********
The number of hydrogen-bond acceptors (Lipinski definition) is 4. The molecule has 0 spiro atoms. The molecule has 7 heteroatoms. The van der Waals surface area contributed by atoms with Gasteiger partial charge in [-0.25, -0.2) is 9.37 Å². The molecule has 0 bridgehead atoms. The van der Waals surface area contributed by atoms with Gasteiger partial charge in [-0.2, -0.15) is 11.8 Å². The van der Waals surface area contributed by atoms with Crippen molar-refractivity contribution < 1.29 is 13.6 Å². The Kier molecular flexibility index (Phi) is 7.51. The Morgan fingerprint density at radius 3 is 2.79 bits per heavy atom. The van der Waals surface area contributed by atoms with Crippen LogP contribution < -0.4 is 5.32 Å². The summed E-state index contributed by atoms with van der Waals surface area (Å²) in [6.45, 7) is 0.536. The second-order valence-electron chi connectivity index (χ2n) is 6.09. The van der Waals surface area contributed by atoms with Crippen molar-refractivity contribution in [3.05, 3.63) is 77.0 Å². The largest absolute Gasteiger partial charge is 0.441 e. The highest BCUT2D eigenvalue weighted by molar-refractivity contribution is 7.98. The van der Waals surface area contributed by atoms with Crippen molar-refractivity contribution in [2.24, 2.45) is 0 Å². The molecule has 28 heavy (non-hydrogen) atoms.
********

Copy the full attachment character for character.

The number of hydrogen-bond acceptors (Lipinski definition) is 4. The molecule has 0 spiro atoms. The molecule has 7 heteroatoms. The van der Waals surface area contributed by atoms with Gasteiger partial charge in [-0.25, -0.2) is 9.37 Å². The molecule has 0 bridgehead atoms. The van der Waals surface area contributed by atoms with Gasteiger partial charge in [-0.2, -0.15) is 11.8 Å². The van der Waals surface area contributed by atoms with Crippen molar-refractivity contribution < 1.29 is 13.6 Å². The Kier molecular flexibility index (Phi) is 7.51. The Morgan fingerprint density at radius 3 is 2.79 bits per heavy atom. The van der Waals surface area contributed by atoms with Crippen LogP contribution < -0.4 is 5.32 Å². The summed E-state index contributed by atoms with van der Waals surface area (Å²) in [6.45, 7) is 0.536. The second-order valence-electron chi connectivity index (χ2n) is 6.09. The van der Waals surface area contributed by atoms with Crippen molar-refractivity contribution in [3.05, 3.63) is 77.0 Å². The largest absolute Gasteiger partial charge is 0.441 e. The highest BCUT2D eigenvalue weighted by molar-refractivity contribution is 7.98. The van der Waals surface area contributed by atoms with Crippen molar-refractivity contribution in [2.24, 2.45) is 0 Å². The molecule has 28 heavy (non-hydrogen) atoms.